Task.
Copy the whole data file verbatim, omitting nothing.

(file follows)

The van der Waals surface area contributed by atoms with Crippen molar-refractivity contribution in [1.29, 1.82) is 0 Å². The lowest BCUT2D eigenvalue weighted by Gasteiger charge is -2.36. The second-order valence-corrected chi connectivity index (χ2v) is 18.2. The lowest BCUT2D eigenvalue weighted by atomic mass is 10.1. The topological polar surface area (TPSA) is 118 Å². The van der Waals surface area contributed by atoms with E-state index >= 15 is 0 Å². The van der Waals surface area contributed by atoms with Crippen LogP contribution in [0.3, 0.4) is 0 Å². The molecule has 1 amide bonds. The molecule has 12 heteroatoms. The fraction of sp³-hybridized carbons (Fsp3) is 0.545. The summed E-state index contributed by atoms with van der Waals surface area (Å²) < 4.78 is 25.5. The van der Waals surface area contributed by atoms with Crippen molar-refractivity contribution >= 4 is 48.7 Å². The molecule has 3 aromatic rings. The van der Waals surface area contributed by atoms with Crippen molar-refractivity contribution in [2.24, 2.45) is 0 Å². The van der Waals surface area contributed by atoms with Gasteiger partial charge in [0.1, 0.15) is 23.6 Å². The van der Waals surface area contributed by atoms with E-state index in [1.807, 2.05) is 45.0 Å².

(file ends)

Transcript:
The van der Waals surface area contributed by atoms with Crippen molar-refractivity contribution in [1.29, 1.82) is 0 Å². The lowest BCUT2D eigenvalue weighted by Gasteiger charge is -2.36. The second-order valence-corrected chi connectivity index (χ2v) is 18.2. The lowest BCUT2D eigenvalue weighted by atomic mass is 10.1. The topological polar surface area (TPSA) is 118 Å². The van der Waals surface area contributed by atoms with E-state index >= 15 is 0 Å². The van der Waals surface area contributed by atoms with Crippen LogP contribution in [0.3, 0.4) is 0 Å². The molecule has 1 amide bonds. The molecule has 12 heteroatoms. The fraction of sp³-hybridized carbons (Fsp3) is 0.545. The summed E-state index contributed by atoms with van der Waals surface area (Å²) < 4.78 is 25.5. The van der Waals surface area contributed by atoms with Crippen molar-refractivity contribution >= 4 is 48.7 Å². The molecule has 3 aromatic rings. The van der Waals surface area contributed by atoms with Crippen molar-refractivity contribution in [2.24, 2.45) is 0 Å². The van der Waals surface area contributed by atoms with Gasteiger partial charge in [0.1, 0.15) is 23.6 Å². The van der Waals surface area contributed by atoms with E-state index in [1.807, 2.05) is 45.0 Å².